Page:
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TitleThe effect of long-term regional pumping on hydrochemistry and dissolved gas content in an undeveloped shale-gas-bearing aquifer in southwestern Ontario, Canada
AuthorHamilton, S M; Grasby, S EORCID logo; McIntosh, J C; Osborn, S G
SourceHydrogeology Journal vol. 23, issue 4, 2015 p. 719-739, Open Access logo Open Access
Alt SeriesEarth Sciences Sector, Contribution Series 20140121
PublisherSpringer Nature
Mediapaper; on-line; digital
File formatpdf
NTS30M; 31D; 40; 41A; 41G/03
AreaLondon; Kitchener; Chatham
Lat/Long WENS -83.0000 -78.5000 45.5000 41.7500
Subjectshydrogeology; groundwater; groundwater geochemistry; groundwater resources; aquifers; shales; gas; hydrochemistry; methane
Illustrationslocation maps; tables; plots; histograms
ProgramGeoscience for New Energy Supply (GNES), Shale-hosted petroleum ressource assessment
Released2015 02 03
AbstractBaseline groundwater geochemical mapping of inorganic and isotopic parameters across 44,000 km2 of southwestern Ontario (Canada) has delineated a discreet zone of natural gas in the bedrock aquifer coincident with an 8,000-km2 exposure of Middle Devonian shale. This study describes the ambient geochemical conditions in these shales in the context of other strata, including Ordovician shales, and discusses shale-related natural and anthropogenic processes contributing to hydrogeochemical conditions in the aquifer. The three Devonian shales—the Kettle Point Formation (Antrim equivalent), Hamilton Group and Marcellus Formation—have higher DOC, DIC, HCO3, CO2(aq), pH and iodide, and much higher CH4(aq). The two Ordovician shales—the Queenston and Georgian-Bay/Blue Mountain Formations—are higher in Ca, Mg, SO4 and H2S. In the Devonian shale region, isotopic zones of Pleistocene-aged groundwater have halved in size since first identified in the 1980s; potentiometric data implicate regional groundwater extraction in the shrinkage. Isotopically younger waters invading the aquifer show rapid increases in CH4(aq), pH and iodide with depth and rapid decrease in oxidized carbon species including CO2, HCO3 and DIC, suggesting contemporary methanogenesis. Pumping in the Devonian shale contact aquifer may stimulate methanogenesis by lowering TDS, removing products and replacing reactants, including bicarbonate, derived from overlying glacial sedimentary aquifers.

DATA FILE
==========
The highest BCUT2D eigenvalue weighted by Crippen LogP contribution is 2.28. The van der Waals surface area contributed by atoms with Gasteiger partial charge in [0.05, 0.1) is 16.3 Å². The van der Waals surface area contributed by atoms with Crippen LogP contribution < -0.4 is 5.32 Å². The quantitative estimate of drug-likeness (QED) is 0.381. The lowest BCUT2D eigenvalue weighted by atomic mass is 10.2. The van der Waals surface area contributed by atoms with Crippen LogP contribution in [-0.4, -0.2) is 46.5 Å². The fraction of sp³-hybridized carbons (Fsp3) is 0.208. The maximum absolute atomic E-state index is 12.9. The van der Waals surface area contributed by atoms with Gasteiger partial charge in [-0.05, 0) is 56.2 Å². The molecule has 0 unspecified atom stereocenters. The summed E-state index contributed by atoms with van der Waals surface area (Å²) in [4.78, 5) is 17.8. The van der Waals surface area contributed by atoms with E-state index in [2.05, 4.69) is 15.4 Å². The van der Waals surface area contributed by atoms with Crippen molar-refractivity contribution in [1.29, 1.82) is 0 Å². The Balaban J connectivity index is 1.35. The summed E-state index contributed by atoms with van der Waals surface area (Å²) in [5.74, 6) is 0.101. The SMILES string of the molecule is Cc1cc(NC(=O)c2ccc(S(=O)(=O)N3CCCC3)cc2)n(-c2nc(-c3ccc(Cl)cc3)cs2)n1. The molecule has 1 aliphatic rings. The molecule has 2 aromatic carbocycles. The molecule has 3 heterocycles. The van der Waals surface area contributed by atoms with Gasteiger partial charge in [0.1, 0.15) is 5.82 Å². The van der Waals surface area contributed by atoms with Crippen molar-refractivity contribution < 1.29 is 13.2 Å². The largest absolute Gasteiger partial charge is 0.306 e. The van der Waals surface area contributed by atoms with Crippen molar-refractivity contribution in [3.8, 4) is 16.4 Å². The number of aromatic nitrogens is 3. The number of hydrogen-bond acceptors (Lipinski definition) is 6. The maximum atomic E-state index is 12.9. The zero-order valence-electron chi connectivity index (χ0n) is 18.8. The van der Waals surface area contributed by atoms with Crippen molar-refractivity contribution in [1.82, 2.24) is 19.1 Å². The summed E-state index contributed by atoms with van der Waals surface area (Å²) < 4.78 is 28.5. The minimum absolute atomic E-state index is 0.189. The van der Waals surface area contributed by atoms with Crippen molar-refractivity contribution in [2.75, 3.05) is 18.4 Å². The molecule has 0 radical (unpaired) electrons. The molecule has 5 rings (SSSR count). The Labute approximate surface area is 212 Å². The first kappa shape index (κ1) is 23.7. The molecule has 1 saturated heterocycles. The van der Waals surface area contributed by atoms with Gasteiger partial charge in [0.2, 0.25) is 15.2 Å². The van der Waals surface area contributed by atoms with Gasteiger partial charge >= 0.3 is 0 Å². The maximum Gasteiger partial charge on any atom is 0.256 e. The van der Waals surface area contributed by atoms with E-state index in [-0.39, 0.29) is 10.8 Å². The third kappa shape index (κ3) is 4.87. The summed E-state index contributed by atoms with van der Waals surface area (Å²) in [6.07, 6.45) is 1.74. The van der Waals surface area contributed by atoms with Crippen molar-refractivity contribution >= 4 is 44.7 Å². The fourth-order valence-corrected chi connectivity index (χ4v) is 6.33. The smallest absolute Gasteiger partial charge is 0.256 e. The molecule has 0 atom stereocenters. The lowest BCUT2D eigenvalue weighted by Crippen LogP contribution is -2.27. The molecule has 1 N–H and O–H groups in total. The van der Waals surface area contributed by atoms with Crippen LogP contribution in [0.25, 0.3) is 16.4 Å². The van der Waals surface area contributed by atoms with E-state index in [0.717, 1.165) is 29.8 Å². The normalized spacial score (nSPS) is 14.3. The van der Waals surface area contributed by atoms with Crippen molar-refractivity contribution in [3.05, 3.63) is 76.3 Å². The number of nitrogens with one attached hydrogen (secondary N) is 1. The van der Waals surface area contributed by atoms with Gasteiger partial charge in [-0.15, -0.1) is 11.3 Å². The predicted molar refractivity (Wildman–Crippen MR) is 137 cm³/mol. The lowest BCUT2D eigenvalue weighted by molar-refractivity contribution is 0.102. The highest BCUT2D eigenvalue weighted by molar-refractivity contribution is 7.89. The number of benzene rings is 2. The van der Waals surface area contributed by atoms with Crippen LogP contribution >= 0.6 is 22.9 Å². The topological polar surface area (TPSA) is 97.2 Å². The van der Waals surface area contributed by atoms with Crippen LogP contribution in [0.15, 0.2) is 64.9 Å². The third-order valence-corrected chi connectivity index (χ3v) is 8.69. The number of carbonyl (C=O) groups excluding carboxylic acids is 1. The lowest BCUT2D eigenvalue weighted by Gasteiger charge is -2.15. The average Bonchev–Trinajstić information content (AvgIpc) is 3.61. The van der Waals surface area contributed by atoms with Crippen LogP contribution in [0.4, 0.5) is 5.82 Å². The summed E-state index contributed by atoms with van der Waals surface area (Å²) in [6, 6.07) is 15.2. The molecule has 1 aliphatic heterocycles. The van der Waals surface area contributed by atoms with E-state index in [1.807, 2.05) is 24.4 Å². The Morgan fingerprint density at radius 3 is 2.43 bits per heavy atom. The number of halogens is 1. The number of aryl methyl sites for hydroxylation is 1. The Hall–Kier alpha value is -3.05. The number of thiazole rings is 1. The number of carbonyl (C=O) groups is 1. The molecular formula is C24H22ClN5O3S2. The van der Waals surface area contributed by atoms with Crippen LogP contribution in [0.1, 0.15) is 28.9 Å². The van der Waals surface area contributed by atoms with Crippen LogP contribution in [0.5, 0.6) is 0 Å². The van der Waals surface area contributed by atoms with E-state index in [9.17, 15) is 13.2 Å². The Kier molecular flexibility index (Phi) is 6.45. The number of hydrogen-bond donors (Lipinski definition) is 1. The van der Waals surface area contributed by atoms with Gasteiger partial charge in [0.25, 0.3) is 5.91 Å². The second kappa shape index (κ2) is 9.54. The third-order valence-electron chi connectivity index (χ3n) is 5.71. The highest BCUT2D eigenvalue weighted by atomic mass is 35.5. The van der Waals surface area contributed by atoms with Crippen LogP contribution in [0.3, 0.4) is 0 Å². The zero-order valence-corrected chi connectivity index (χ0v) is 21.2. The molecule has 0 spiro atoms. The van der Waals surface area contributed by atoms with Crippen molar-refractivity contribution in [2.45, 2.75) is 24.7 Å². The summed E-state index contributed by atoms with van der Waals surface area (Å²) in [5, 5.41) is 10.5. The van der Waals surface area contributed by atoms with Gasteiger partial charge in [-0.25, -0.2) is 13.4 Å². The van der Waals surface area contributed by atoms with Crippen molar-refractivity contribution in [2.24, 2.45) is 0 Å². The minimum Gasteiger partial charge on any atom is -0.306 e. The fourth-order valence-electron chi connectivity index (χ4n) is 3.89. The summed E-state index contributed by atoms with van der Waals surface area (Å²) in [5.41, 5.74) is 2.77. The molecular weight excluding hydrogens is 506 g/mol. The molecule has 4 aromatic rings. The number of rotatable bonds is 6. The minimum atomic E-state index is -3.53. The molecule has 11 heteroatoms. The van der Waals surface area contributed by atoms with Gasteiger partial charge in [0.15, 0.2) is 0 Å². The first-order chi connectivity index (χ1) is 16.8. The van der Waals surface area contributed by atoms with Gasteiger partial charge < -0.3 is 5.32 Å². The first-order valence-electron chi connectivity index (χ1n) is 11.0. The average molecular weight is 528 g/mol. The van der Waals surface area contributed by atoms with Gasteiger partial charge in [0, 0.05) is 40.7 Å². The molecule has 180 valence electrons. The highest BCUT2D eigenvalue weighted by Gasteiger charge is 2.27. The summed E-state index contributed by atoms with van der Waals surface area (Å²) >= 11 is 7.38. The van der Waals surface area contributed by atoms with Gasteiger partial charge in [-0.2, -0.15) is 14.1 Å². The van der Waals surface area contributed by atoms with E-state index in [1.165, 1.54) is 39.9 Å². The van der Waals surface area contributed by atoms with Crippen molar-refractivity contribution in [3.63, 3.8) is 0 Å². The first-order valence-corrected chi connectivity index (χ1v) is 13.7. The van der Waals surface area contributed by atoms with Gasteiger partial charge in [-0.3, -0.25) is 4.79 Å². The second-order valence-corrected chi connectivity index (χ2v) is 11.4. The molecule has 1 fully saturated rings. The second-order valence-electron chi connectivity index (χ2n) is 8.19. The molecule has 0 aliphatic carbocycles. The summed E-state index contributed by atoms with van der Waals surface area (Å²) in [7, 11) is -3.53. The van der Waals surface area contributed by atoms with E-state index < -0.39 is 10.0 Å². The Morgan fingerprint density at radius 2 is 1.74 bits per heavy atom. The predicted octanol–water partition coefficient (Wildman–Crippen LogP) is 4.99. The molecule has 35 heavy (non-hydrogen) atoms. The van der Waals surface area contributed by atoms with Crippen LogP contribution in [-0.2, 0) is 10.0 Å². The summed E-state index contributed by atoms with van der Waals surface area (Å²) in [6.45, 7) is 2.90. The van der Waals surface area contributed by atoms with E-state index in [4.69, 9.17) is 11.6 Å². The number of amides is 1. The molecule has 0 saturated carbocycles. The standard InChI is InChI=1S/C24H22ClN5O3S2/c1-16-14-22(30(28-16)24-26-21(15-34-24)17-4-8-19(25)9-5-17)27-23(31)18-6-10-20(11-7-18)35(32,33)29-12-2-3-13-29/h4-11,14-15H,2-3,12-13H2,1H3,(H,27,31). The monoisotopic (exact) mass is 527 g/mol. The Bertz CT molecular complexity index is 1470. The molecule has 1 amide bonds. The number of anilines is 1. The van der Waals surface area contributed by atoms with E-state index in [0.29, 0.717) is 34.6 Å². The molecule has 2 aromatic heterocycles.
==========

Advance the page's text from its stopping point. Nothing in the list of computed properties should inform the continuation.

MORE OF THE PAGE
Summary(Plain Language Summary, not published)
Growing interest in sustainable development of shale-gas resources has motivated research to examine a region of known shale-gas potential in pre-development conditions in southern Ontario. While no shale-gas has been developed in this region it has been the focus of extensive groundwater developments for rural residential dwellings. This has altered the groundwater chemistry to conditions that are more favorable to microbial communities that produce methane in the sub-surface. This localised biologic methane formation thus can increase the amount of methane in the water wells. These results demonstrate that simple development of groundwater systems can induce localised methane generation.

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